Article first published in The Westmorland Gazette on February 4, 2016.

It’s Christmas! Peace and goodwill to all men! (Just as soon as I’ve had a good night’s sleep.)

I’VE become one of those parents who gets violently angry when any childless person dares to complain of tiredness.

“Did you just say what I think you said?” I found myself hissing at someone a few weeks ago. “YOU! – who could have an unbroken eight hours of sleep any time you like! – YOU SAID YOU’RE TIRED?”

The boy this was aimed at took a small step backwards, his smile only wavering slightly (fair play to him).

“No, you’re right mrs, I didn’t mean to offend you,” he backtracked nervously.

“And if you’ll just sign for the parcel I’ll be able leave you in peace. To not sleep.”

I’ve well and truly become the mum who, with crazed eyes hidden behind matted, unwashed hair, will yell jealously and indiscriminately at anybody who looks vaguely well-rested.

(In my defence, I have a baby who refuses to sleep for longer than 30 minutes at a time – rage, caffeine and sugar are all that get me through the day sometimes.)

Still, it’s Christmas – and surely if there’s ever a time to relax, regroup and show goodwill to all delivery men it’s now.

Tis the season, in my opinion, to hunker down at home with the heating cranked up and the mince pies and Baileys a-flowing.

And, more importantly, with Smithy off work, it’s time for him to get up in the morning with the baby so I can lie in bed and sleep. Possibly all day.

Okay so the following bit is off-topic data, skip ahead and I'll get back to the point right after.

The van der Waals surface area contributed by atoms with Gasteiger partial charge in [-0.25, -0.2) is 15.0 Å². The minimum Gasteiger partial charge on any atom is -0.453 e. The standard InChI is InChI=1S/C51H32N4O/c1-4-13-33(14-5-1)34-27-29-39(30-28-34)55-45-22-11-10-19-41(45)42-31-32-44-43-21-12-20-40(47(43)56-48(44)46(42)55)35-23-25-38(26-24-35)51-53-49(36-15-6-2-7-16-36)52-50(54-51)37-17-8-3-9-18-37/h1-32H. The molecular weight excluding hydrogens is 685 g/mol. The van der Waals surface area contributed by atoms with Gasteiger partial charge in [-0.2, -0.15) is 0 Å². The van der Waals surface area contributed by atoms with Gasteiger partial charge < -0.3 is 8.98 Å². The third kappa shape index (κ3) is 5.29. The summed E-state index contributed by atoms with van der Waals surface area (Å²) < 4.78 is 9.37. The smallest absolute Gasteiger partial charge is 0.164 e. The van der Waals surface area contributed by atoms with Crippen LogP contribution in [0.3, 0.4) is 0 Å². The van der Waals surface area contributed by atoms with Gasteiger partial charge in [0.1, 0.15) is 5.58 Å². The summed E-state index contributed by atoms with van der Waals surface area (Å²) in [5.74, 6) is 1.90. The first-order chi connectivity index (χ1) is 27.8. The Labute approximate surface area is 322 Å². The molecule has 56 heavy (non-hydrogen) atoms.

This thought alone has turned me positively zen-like.

Never mind that everybody we know wants to be a part of ‘baby’s first Christmas’, which means we’ve spent the last week rushing all over the North West visiting various relatives.

Never mind that, on ‘mad friday’, it transpired that Smithy hadn’t done any of his Christmas shopping, so we ended up battling with a pram through a heaving Manchester city centre trying to track down Auntie Margaret’s favourite jelly sweets and a scarf in a very specific shade (red but not too red) for Uncle Jim.

Never mind that in the last day-and-a-half I’ve had to take the baby to four Christmas parties that she was invited to.

(Apparently I double-up as both a walking milk bar and a plus-one).

It’s Christmas – and just as soon as everything calms down, maybe by Christmas Eve, or after Christmas Day, or possibly once New Year’s Eve is out of the way, I will be sleeping like nobody has ever slept before.

I will.

And that point I promise I will stop scaring delivery boys.

Merry Christmas!

Article first published in The Westmorland Gazette on December 24, 2015

Everybody needs good neighbours…

IT’S Monday morning as I write this column and quite frankly I’m struggling.

Nothing sounds quite right when all I can think about are the people who lost so much at the weekend.

I had an idea all lined up for this week but what seemed funny on Friday afternoon now seems far too glib – and I can’t summon the good mood needed to write something light-hearted when I feel so utterly sad for the people who have been affected by Storm Desmond.